By Aishaanyaa Tewari

Edited by Anjini Chandra, Senior Editor, The Indian Economist

By geological standards it wasn’t so long ago when humans started using patches of land for agriculture and the domestication of animals. It feels like yesterday when the first chimney poked out of London’s skyline and coughed out black clouds of ‘bad air’. It’s almost as if it was this morning when we heard of the greenhouse effect and ozone depletion for the first time. By these standards it was just a moment ago when we all realized what we were doing to the environment.

My identity is no longer confined to being an Indian, I am more than that, I am a citizen of the world. I attend my Environmental Education classes, I wait for my monsoons wearily because they are two weeks late, I put sun-tan lotion of a higher SPF than what my skin tone requires because the sun is harsher than usual. The winters aren’t cold enough.

These everyday observations and the omnipresent green campaigns make me realise that if an issue is picked up so often, everywhere, it must really be important. Then I thought some more, thought of what it has got to do with me.

I am not a farmer who will see the cracked and parched land, thirsting for water. I am not one of those who are forced to pay, out of nearly no income and left with the only option of taking my own life.

I am not a fisherman who waits by the shore of the lapping sea in patient meditation, catching fish in his vast net. Most of the time, they are left with algae, a few fishes here and there and a lot sea water flowing back.

I am not the chief of a tribe living in the obscurity of a forest, worshipping the forces of nature and who is now afraid of the erratic expressions of their Nature God.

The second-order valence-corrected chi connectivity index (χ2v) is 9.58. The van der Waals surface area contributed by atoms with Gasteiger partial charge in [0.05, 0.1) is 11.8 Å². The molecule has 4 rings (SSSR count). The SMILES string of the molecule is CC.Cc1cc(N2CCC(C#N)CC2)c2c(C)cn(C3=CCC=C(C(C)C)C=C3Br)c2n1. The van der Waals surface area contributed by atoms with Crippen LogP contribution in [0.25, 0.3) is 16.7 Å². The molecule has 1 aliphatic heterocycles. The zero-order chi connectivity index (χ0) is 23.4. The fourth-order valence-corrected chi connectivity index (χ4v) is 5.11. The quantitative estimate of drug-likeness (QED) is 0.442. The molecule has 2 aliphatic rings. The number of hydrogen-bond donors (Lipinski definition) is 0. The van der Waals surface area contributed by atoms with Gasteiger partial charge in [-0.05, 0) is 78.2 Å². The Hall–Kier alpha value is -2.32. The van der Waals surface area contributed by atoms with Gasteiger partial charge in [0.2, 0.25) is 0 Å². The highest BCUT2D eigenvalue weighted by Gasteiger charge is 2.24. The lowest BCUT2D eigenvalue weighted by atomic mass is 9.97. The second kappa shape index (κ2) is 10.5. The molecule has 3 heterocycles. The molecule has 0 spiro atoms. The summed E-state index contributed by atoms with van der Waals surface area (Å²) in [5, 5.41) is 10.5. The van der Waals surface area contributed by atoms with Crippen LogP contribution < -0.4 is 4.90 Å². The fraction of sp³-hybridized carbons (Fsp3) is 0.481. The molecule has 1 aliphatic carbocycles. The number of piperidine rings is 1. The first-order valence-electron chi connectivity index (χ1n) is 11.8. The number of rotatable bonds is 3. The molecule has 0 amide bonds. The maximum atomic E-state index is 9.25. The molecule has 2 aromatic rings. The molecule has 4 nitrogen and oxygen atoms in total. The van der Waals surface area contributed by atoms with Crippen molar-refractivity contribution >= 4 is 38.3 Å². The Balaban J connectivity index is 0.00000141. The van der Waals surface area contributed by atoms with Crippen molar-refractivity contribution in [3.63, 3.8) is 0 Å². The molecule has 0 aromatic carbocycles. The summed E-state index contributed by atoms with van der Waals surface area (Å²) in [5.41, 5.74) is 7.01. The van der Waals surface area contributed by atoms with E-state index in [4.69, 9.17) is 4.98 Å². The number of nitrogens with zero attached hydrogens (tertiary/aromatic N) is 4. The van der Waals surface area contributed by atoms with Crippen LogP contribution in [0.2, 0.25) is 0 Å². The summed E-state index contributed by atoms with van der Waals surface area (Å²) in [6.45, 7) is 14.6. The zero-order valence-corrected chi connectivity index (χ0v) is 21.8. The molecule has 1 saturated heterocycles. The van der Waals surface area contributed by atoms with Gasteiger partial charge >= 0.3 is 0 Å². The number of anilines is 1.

I am not a poor child cooling off in the Ganges, during the Indian Summer.

I am a girl who gorges on “farm-grown” delicacies, completely unaffected by what goes into producing it, I binge on sea food in my exotic holidays, I am a student who scribbles on stationary made by cutting endless rainforests and I am an ordinary pilgrim to the polluted Ganges.

 “I am a citizen of the world” I read one day, finally understanding that climate change could be because of that sheet of paper I made a plane out of, or my study lamp that I kept switched on. It is with this knowledge – that climate change isn’t restricted to India’s late monsoons but also a storm hitting Japan or “bronchitis causing” CO2 in New York – that I sit here, thinking of ways to end this, thinking of remedies we can come up with to have bluer skies and a greener Earth.

If we talk of strategies and the changing of mindsets, the first remedy is to modify education. An average student learns about tornadoes and gets a hundred percent on her test, but it ends there. We have to convert information into knowledge. Educators should see that we have not been successful, on a wide spread basis, in convincing the citizens of the world to act in environmentally responsible ways. We need a practically constructed curriculum based on the most recent research, a lot of application based teaching and seminars and workshops with environmentalists and pioneers, who can guide students. There appear to be too few nationally focused efforts to prepare future citizens to make environmentally sound decisions or to participate responsibly in environmental maintenance and remediation.